Since winning the Presidential nomination Donald Trump has been a hot topic in world of sneakers because of changes the industry might face under his administration. Higher sneaker prices is one of them. After just a few days in office Trump signed orders to withdraw from the Trans Pacific Partnership, in efforts to bring more manufacturing jobs to the U.S. In a continued effort, President Trump met up with Under Armour CEO Kevin Plank and other business leaders to discuss the topic.

According to The Baltimore Sun, Plank was joined by executives from Dell Technologies, Dow Chemical, Ford Motor Co., International Paper, Johnson & Johnson, Lockheed Martin, U.S. Steel and Whirlpool for the first of what is expected to periodic meetings with Trump.

During the meeting, Trump said he hopes to meet with the group at least four times a year to hear from them saying that they are “great people” who have done “an amazing job.” He also vowed to provide expedited requests and incentives to build for companies looking to grow or start new manufacturing facilities in the states.

“Kevin Plank was invited to be part of a distinguished group of business leaders to begin an important dialogue with the new administration,” said Diane Pelkey, Under Armour senior vice president for global communications to The Baltimore Sun. “Under Armour is committed to developing innovative ways for businesses to support and invest in American manufacturing.”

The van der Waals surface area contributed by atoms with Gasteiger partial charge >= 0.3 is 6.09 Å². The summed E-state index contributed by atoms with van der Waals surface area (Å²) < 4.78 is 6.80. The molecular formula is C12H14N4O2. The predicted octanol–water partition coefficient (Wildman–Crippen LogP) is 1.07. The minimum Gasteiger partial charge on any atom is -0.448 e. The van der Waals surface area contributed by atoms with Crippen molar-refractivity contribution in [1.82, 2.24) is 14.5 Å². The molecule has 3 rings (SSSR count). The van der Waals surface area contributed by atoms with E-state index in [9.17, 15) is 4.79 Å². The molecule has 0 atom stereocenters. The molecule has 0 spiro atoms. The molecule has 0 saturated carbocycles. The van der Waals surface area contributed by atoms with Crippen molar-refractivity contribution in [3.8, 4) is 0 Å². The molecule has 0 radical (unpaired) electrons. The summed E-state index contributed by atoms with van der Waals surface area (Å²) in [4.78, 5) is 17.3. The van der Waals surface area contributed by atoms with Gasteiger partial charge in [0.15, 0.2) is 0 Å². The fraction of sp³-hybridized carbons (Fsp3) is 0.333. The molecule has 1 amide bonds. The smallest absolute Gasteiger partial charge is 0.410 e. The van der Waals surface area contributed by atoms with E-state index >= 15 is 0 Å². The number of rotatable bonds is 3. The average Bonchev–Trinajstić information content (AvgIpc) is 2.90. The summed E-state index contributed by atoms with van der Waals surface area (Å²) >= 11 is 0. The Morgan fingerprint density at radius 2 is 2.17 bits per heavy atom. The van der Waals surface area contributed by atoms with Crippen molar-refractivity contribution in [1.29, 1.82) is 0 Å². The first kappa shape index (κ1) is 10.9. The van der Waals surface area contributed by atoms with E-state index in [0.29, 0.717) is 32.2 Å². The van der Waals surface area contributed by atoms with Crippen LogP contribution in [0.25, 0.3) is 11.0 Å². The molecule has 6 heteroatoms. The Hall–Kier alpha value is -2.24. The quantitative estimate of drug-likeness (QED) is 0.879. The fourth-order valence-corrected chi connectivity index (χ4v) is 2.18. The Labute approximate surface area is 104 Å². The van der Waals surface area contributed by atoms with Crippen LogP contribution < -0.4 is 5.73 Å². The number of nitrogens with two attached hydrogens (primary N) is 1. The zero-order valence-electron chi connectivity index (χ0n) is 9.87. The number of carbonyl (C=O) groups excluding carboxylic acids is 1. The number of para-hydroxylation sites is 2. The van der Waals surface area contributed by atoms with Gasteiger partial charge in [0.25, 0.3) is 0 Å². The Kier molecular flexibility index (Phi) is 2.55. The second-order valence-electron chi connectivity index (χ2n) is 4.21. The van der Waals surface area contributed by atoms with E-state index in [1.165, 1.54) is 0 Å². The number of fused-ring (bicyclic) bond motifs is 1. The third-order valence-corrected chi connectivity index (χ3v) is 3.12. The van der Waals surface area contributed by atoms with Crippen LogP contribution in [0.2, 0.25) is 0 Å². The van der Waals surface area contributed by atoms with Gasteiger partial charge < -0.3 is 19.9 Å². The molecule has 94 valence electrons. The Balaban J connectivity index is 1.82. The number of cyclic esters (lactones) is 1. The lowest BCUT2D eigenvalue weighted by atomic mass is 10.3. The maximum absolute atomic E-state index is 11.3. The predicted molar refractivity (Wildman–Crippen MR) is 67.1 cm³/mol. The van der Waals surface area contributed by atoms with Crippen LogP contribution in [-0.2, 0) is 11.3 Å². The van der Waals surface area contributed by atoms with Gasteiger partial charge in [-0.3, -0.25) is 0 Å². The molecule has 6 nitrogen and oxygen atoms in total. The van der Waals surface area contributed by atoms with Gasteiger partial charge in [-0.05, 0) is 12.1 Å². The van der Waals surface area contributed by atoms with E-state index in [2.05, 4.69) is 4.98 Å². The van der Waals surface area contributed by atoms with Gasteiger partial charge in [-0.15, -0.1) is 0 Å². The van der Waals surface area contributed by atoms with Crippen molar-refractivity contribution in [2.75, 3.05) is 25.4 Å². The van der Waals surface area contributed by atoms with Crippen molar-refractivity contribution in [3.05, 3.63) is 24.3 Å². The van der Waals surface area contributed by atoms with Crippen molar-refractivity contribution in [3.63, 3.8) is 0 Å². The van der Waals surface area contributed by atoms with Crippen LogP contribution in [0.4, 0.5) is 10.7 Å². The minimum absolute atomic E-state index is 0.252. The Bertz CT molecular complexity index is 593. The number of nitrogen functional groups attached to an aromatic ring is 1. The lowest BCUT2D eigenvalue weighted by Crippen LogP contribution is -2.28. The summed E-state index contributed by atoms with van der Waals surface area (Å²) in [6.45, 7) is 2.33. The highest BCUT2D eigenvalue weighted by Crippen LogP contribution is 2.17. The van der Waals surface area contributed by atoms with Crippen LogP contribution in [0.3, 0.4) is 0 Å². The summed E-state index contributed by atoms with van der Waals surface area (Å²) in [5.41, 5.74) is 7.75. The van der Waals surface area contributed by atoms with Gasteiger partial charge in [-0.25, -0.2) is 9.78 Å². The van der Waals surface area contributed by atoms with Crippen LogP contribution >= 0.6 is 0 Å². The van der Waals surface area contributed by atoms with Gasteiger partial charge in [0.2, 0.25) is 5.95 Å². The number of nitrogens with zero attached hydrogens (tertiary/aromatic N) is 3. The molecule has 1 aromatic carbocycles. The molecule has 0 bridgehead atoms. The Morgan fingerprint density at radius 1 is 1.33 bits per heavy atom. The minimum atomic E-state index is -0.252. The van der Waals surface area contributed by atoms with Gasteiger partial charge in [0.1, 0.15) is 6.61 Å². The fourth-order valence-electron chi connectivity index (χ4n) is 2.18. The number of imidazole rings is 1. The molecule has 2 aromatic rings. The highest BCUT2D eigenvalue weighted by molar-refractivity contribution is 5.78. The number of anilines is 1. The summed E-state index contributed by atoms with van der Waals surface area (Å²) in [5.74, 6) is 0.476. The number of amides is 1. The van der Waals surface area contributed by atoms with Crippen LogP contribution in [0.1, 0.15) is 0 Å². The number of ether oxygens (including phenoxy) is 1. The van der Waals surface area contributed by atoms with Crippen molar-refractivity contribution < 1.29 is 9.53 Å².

Despite nearly two-thirds of the Under Armour's products being manufactured in China, Jordan, Vietnam and Indonesia, the Baltimore-based footwear and apparel company launched initiatives to test technologies for local production.

Back in June, when the brand opened manufacturing and design center called UA Lighthouse, Plank said, "Today, unfortunately, much of our manufacturing is done outside the U.S." He went on to say, "We'd like to reinvent the process."

With a goal of reaching $7.5 billion in sales by 2018, up from almost $5 billion this year, it'll be interesting to see how Trump's administration affects Under Armour and other companies' business plans.